Holly (name)

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Holly is an English-language surname and given name.

Holly is a special name and known as an English or Irish surname (variant Holley) it is either locational, ultimately derived an Old English hol lēah "[dwelling by] the clearing by the hollow", or descriptive, from hol-ēage "hollow-eyed". In Ireland, it was also used as a translation of the name Mac Cuilinn, which is derived from cuileann, the Gaelic name of the holly tree, and by extension sometimes of the similar-sounding McQuillan surname of Ulster.[1] The masculine names Holly, Hollie were derived from the surname, but have mostly fallen out of use since the mid 20th century due to the rise in popularity of the feminine name. Hollis is an English surname derived from a Middle English holis "[dwelling by] holly trees"; it was also used as a masculine given name.

Holly (variant Hollie) was first used as a feminine given name in the 20th century, as a "botanical" girl's name, in reference to, or at least secondarily associated with, the holly tree. While the feminine name is on record in the United States since the 1930s, its surge in popularity was due to Holly Golightly, the socialite protagonist in Truman Capote's Breakfast at Tiffany's (1958), which was made into a film starring Audrey Hepburn in 1961. The name of this character is stated to be short for Holiday (rather than a reference to the plant).[2] The name peaked in popularity in the United States in the 1970s and 1980s, and has declined since, ranking at #380 in the United States as of 2009.[3] It was popularly given in England and Wales during the 2000s, staying in the top 30 girls' names throughout 1996–2012, with a peak at rank #12 in 2002 (and dropping to rank #33 as of 2013).[4] A tendency to give the name to girls born on or near Christmas has also been observed.[5] More recent eccentric spellings of the feminine name include Holli (1970s), Holleigh, Hollee, Hollye.[6]


Further information: Holley (surname)


Given name[edit]


Gender feminine
Word/name short for Holiday; plant name.


Fictional characters[edit]


Gender masculine
Word/name from the surname

Fictional characters[edit]

  • Holly Martins, played by Joseph Cotten in Carol Reed's The Third Man (1949)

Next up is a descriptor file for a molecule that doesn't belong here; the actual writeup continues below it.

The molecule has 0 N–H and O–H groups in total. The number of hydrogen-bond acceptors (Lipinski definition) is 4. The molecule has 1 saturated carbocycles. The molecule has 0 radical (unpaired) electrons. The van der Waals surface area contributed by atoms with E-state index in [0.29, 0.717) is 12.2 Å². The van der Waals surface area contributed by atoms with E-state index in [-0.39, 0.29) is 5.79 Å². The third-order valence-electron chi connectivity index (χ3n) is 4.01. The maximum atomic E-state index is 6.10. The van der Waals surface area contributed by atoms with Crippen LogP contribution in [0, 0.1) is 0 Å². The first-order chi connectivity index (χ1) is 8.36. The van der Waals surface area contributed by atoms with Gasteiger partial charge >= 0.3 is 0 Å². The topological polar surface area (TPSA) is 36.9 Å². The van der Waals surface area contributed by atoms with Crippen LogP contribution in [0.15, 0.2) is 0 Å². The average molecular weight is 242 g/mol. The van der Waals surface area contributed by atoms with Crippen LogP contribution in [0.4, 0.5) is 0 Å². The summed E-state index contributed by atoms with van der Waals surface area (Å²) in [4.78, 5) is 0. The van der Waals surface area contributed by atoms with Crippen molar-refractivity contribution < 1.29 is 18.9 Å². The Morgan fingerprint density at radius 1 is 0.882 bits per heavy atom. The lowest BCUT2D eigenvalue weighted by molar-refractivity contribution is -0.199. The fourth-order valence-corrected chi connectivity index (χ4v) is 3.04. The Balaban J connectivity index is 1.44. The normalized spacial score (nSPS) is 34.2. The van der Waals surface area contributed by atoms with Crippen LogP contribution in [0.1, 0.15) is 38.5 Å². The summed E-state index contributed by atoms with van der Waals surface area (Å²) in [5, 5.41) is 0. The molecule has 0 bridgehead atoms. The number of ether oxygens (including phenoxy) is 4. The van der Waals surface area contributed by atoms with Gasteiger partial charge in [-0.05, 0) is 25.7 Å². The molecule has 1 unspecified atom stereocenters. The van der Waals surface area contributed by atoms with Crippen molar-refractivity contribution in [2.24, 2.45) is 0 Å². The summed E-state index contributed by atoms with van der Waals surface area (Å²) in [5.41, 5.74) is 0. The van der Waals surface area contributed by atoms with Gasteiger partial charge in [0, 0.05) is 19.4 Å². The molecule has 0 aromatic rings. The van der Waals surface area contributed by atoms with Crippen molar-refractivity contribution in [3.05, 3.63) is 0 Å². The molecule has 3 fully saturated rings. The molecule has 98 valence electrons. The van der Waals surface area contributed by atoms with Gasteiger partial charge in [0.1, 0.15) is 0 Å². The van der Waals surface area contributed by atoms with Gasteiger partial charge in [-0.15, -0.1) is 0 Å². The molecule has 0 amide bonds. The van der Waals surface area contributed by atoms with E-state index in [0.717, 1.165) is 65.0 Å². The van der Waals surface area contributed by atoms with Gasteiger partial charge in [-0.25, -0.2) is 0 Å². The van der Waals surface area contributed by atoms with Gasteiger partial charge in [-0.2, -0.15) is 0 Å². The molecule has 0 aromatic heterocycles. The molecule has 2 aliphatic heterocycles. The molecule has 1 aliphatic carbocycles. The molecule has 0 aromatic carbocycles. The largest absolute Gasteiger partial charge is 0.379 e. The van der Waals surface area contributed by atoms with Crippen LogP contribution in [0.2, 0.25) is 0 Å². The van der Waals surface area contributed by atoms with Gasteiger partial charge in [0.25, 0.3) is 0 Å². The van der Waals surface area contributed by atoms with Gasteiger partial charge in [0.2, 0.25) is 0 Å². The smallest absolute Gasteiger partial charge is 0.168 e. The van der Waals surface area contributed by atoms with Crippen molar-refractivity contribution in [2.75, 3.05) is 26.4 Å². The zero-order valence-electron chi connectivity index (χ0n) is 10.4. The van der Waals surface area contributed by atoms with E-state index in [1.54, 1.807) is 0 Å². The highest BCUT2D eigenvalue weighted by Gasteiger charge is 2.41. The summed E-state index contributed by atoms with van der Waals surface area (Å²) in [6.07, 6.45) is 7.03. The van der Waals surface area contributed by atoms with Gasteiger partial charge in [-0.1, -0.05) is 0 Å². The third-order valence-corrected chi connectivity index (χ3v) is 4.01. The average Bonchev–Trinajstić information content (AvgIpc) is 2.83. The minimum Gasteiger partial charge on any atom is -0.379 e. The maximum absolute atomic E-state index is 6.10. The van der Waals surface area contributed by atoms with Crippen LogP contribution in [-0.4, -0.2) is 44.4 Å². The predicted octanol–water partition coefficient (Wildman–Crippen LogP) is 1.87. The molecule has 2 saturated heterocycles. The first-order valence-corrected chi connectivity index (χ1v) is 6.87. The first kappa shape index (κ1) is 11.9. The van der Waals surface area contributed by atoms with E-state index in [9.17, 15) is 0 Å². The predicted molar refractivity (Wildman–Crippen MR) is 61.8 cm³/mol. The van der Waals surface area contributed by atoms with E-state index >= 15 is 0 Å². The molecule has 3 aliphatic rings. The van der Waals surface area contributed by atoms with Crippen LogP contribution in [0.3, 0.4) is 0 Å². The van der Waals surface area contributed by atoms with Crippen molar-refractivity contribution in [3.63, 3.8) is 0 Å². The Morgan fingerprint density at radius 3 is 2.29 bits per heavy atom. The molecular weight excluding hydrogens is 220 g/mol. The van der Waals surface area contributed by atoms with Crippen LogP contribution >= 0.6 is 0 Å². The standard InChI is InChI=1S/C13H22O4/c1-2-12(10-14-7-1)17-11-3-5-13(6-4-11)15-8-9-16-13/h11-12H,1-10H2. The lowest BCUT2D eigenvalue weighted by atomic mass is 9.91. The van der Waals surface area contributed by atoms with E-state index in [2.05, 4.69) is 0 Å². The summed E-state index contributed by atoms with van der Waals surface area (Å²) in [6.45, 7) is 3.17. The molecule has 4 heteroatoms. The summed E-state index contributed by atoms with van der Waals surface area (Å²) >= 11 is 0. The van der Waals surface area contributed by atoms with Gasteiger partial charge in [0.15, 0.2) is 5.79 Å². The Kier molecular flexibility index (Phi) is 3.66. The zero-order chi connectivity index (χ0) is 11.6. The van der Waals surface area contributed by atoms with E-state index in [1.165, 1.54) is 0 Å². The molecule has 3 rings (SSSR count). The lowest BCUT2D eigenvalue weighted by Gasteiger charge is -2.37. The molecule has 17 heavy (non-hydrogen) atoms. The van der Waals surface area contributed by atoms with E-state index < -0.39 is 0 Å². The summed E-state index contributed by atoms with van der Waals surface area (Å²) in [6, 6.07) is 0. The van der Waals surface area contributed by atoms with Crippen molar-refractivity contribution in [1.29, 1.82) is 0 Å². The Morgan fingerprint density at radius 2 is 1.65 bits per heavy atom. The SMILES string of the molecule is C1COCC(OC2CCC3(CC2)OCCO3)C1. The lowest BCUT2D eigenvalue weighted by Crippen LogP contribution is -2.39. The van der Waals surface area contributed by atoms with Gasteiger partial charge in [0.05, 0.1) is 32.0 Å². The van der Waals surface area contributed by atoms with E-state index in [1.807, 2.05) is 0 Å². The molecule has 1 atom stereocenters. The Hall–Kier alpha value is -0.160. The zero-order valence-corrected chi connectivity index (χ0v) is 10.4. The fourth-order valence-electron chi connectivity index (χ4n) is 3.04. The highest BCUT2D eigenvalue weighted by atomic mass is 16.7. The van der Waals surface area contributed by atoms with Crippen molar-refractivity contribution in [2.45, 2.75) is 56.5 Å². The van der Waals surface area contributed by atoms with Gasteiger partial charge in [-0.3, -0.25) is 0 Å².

• Holly (Red Dwarf), a central character on the British TV series Red Dwarf (1988) — the character is a computer and was played by a male actor in the first two seasons, but by a female actor in later series.


  1. ^ "Holley, a surname of England, Holly of Ireland, from Old English hol and lēah - (dweller by the) clearing in the hollow, or hol and ēage — hollow-eye, a nickname; in Ireland for Mac Cuilinn by translation (Co. Kerry) and an occasional synonym of MacQuillian in Ulster." E. Seary, William Kirwin, Family Names of the Island of Newfoundland, 1998, p. 255.
  2. ^ "A memorable fictional Holly is the enigmatic heroine of Truman Capote's Breakfast at Tiffany's, Holly Golightly (almost named Connie, and with the full name Holiday), played indelibly by Audrey Hepburn." nameberry.com
  3. ^ U.S. Social Security Administration Baby Names Database http://www.ssa.gov/OACT/babynames/
  4. ^ England & Wales Baby Names. "Holly". Englishgirlsnames.  Behind the Name. "Holly ranks just outside the British Top 30, but it's been out of favor here since the 1970s Era of Nickname Names." nameberry.com.
  5. ^ "The name is often given to daughters born on or near Christmas." Think Baby Names. "Jolly Holly has always been favored for girls born around Christmas, evoking the symbolic shrub with dark green leaves and bright red berries." nameberry.com.
  6. ^ according to thinkbabynames.com. Holleigh, Hollee, Hollye is not recorded in the top 1,000 US statistics, Holli makes a transient appearance in the top 700 in 1970.